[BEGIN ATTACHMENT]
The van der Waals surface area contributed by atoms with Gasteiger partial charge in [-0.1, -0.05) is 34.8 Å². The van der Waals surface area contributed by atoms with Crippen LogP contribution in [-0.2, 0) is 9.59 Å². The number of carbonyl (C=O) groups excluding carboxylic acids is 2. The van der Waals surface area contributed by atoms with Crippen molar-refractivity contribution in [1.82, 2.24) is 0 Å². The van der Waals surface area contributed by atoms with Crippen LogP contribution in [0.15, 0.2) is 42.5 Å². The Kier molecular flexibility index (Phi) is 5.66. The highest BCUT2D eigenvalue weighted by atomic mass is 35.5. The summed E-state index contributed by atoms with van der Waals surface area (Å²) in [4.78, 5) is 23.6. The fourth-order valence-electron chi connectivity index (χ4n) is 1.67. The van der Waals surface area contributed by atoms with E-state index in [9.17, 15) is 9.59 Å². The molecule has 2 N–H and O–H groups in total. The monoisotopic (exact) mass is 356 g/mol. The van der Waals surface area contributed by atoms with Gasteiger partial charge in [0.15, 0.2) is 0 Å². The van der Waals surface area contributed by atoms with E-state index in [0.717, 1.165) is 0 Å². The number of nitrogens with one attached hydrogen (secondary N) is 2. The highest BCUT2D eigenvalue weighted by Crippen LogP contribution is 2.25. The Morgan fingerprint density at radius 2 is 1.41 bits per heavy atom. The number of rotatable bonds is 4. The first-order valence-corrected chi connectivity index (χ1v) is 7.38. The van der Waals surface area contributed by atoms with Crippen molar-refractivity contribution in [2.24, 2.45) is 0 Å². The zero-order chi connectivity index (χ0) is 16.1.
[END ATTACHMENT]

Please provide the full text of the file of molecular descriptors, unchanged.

The van der Waals surface area contributed by atoms with Gasteiger partial charge in [-0.1, -0.05) is 34.8 Å². The van der Waals surface area contributed by atoms with Crippen LogP contribution in [-0.2, 0) is 9.59 Å². The number of carbonyl (C=O) groups excluding carboxylic acids is 2. The van der Waals surface area contributed by atoms with Crippen molar-refractivity contribution in [1.82, 2.24) is 0 Å². The van der Waals surface area contributed by atoms with Crippen LogP contribution in [0.15, 0.2) is 42.5 Å². The Kier molecular flexibility index (Phi) is 5.66. The highest BCUT2D eigenvalue weighted by atomic mass is 35.5. The summed E-state index contributed by atoms with van der Waals surface area (Å²) in [4.78, 5) is 23.6. The fourth-order valence-electron chi connectivity index (χ4n) is 1.67. The van der Waals surface area contributed by atoms with E-state index in [9.17, 15) is 9.59 Å². The molecule has 2 N–H and O–H groups in total. The monoisotopic (exact) mass is 356 g/mol. The van der Waals surface area contributed by atoms with Gasteiger partial charge in [0.15, 0.2) is 0 Å². The van der Waals surface area contributed by atoms with E-state index in [0.717, 1.165) is 0 Å². The number of nitrogens with one attached hydrogen (secondary N) is 2. The highest BCUT2D eigenvalue weighted by Crippen LogP contribution is 2.25. The Morgan fingerprint density at radius 2 is 1.41 bits per heavy atom. The number of rotatable bonds is 4. The first-order valence-corrected chi connectivity index (χ1v) is 7.38. The van der Waals surface area contributed by atoms with Crippen molar-refractivity contribution in [2.24, 2.45) is 0 Å². The zero-order chi connectivity index (χ0) is 16.1.